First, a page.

When schools abruptly closed in March, Atlanta Public Schools organized a comprehensive meal delivery program to make sure its students had enough to eat during the shutdown. They delivered 160,000 each week, from March through the end of the school year.
Feeding more than 75% of the district’s 52,000 students is no small task. To pull it off, the nutrition department gathered all available resources. They started with their own staff. Nutrition employees at 12 of the district’s 91 sites assembled weekly meal bags with food from their foodservice contractor, Southwestern Foodservice Excellence. They deployed 10 refrigerated trucks to these schools to provide overflow storage. District employees from the facilities and security departments loaded meal bags onto district buses. District drivers traveled their routine bus routes to transport meals throughout the district.
“It was an all-hands-on-deck approach,” says executive director of nutrition, Dr. Marilyn Hughes.
Like many districts, Atlanta had to find its footing. The district started with a plan to deliver meals to students every day but soon shifted to a once-a-week model. During a two-hour window every Monday, families picked up a week’s worth of food.
During a typical school year, the district operates a total of 75 kitchens, feeding 40,000 students per day. The huge spring program—which ran through the third week in May—distributed a similar number of meals.
The child nutrition team is proud that they delivered, but it was about more than the numbers for Hughes and the staff. They engaged with families in new ways to identify foods kids would eat and to ensure that the food they delivered was stored and prepared properly.
The district held tasting feedback sessions via Zoom where they fielded comments from families and identified “fan favorites.”
“This was very effective,” Hughes says, “because [students] didn’t like everything we were serving. And that’s helpful information when you’re working with limited resources.”
For instance, the nutrition staff discovered that the burritos they were serving didn’t get high marks from students. So they started including a serving of salsa and decided to replace it with something else when they re-ordered. On the thumbs-up list from students: cheese sandwiches, frozen pizza, hot dogs, pancakes and corn with black beans. Students also like carrot sticks, especially with a side of ranch dressing.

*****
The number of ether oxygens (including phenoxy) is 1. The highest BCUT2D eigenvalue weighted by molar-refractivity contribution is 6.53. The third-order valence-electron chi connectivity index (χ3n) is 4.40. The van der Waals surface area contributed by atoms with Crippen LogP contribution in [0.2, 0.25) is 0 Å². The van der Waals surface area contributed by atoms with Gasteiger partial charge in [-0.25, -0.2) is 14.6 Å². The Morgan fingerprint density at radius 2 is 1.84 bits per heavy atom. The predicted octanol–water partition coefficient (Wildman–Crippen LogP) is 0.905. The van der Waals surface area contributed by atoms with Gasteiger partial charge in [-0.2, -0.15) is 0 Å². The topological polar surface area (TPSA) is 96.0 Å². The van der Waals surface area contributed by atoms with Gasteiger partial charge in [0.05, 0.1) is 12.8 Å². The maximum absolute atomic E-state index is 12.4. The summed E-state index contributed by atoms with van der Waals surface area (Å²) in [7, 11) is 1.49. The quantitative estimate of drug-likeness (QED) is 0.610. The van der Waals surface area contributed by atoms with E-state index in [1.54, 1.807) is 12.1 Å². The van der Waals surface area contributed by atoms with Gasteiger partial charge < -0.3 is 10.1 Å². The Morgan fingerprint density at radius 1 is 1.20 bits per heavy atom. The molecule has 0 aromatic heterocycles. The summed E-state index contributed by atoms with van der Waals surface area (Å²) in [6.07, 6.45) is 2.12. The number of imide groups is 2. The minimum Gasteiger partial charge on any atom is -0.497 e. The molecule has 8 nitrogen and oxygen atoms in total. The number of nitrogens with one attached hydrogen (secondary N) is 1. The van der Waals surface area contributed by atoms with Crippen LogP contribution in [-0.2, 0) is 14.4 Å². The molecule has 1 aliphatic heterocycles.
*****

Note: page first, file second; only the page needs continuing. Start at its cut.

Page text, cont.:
Meal bags included instructions for storage, to help ensure that frozen foods made it to the freezer, and directions for preparing meals properly.
“With every meal we sent out, we had cooking instructions based on how to microwave,” Hughes says. “And we emphasized that all microwaves are not the same because of different wattages,” a detail that many parents appreciated.
Hughes says Atlanta Public Schools adheres to strict food safety standards. For instance, they check the temperature on random samples of bags. “If anything is wrong, that whole lot goes out,” she says. “We’re pretty stringent on that, simply because we want families to trust us for food safety.”
The district continued delivering some meals into the summer through partnerships with seven community partners. Each week, organizations such as Boys & Girls Clubs of Metro Atlanta, Horizons Atlanta, Atlanta Police Athletic League and Neighborhood Rescue distributed 20,000 district meals per week to students.
The Atlanta Public Schools ran their meal distribution program through the USDA’s Seamless Summer Option, which feeds all children in communities where 50% or more of students qualify for free or reduced school meal prices.
To cover supplemental costs of meal distribution, the district received a $100,00 donation from Kroger’s Zero Hunger | Zero Waste program to pay for cooler bags, which helped ensure that foods stayed at the proper temperature during transport. The Arthur M. Blank Family Foundation contributed $150,000 for additional packaging. The district also received financial support from the Dairy Alliance.
Community volunteers with Hands On Atlanta helped with a program—executed in collaboration with the school district—that distributed donated foods from the local food bank to families at the same time as meal bag deliveries. This program gave households access to groceries such as vegetables and shelf-stable, high-protein items alongside school meals.
Students in Atlanta Public Schools are learning remotely this fall. To receive meals, households place orders for five-day meal bags one week before delivery. All bags are delivered to curbside pickup locations on Mondays.
Overall, Hughes says the program has been a big success. She’s grateful for the ways the district and the community have come together to feed families. And they’re grateful for the families themselves. “We’ve really had strong public support.”